Prinzregentenstraße (Munich)

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Prinzregentenstraße, Munich
Friedensengel in Prinzregentenstraße
Bavarian National Museum, Prinzregentenstraße
Schackgalerie, Prinzregentenstraße

The Prinzregentenstraße (German: [ˈpʁɪnts.ʁeˌɡɛntənˌʃtʁaːsə], Prince-Regent Street) in Munich is one of four royal avenues and runs parallel to Maximilianstraße and begins at Prinz-Carl-Palais, in the northeastern part of the Old Town. The avenue was constructed from 1891 onwards as a prime address for the middle-class during the reign of Luitpold, Prince Regent of Bavaria and is named in his honour. The square in the eastern part of the street is named Prinzregentenplatz.


In contrast to Ludwigstraße, the big boulevard of his father Ludwig I and to Maximilianstraße, the boulevard of his brother Maximilian II, Prinzregentenstraße was not planned as an administrative centre with a specially developed style; it was projected as a noble middle-class avenue. Thereby it reflects not only middle-class ideals, but was an expression of the good relation between the citizens, above all of the bourgeoisie and the educated classes, and the house of Wittelsbach. At the same time Prinzregentenstraße demonstrates the prosperity about 1900.

Many museums can be found along the avenue, such as the Bayerisches Nationalmuseum (Bavarian National Museum, by Gabriel von Seidl 1894-1900), the Schackgalerie (by Max Littmann, 1907) and the Villa Stuck (1898) of Franz von Stuck which is already situated on the eastern side of the Isar river. The avenue crosses the river and circles the Friedensengel (Angel of Peace), a monument commemorating the 25 years of peace following the Franco-Prussian War in 1871. In 1891 the steel bridge was built as part of the Prinzregentenstraße after a draft of the architect Friedrich von Thiersch, which was financed by the Prince Regent and named after him. It was decorated by four stone sculptures which symbolized Bavaria, Swabia, Franconia and the Palatinate.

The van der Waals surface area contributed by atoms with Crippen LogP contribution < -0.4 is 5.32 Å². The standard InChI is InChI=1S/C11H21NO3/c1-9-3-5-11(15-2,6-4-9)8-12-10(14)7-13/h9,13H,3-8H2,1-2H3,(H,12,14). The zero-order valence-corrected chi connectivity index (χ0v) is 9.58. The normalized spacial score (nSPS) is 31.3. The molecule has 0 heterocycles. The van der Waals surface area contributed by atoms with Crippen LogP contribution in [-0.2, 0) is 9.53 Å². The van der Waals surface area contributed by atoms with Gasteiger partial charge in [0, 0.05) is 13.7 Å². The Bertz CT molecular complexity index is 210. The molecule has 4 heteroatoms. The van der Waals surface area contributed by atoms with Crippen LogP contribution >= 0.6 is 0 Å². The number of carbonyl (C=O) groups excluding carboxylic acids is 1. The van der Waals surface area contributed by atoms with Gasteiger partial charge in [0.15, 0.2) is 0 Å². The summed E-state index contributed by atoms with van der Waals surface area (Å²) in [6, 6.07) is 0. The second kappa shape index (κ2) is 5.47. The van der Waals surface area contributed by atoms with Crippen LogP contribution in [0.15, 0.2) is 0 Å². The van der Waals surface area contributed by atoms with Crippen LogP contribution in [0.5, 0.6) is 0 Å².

In the winter the Prinzregentstadion on the eastern side serves for ice skating, for the rest of the year the stadium is transformed into an open-air swimming pool. The Prinzregententheater (by Max Littmann, 1901), an important theatre of the city, is at Prinzregentenplatz further to the east. In the easternmost part of the Prinzregentenstraße the church St. Gabriel was built in 1925–1926 by Otho Orlando Kurz and Eduard Herbert.

Third Reich[edit]

Haus der Kunst

Starting with the Haus der Kunst ("House of Art"", 1933-1937 by Paul Ludwig Troost) the Prinzregentenstraße was altered by the Nazi Party, same as they did with the Brienner Straße and the Ludwigstraße to transform the royal avenues according to their ideas of a boulevard, which was always an expression of power and political significance for them.

The former Luftgaukommando South opposite to the National Museum was built 1937/38 during the Third Reich and designed by German Bestelmeyer. The three-storey central building (250 meters long) is set back from the street and today serves as Bavarian Ministry of Economy. In the east it is flanked by a five-story tower, to the west by a four-storey front building.

The tower-like, elongated bunker close to St. Gabriel also belongs to the Third Reich constructions in Munich. Today it serves as Kunstbunker Tumulka.

Adolf Hitler's private apartment in Munich was located at 16 Prinzregentenplatz. It was his official private address and, beginning in 1929, the address in which he lived with his niece, Geli Raubal, who later committed suicide.[1] Today, Hitler's second-floor apartment houses the Munich Financing Office for the state of Bavaria and Hitler's room is currently used for storage and not open to the public.


See also[edit]

Coordinates: 48°08′28″N 11°36′00″E / 48.141°N 11.600°E / 48.141; 11.600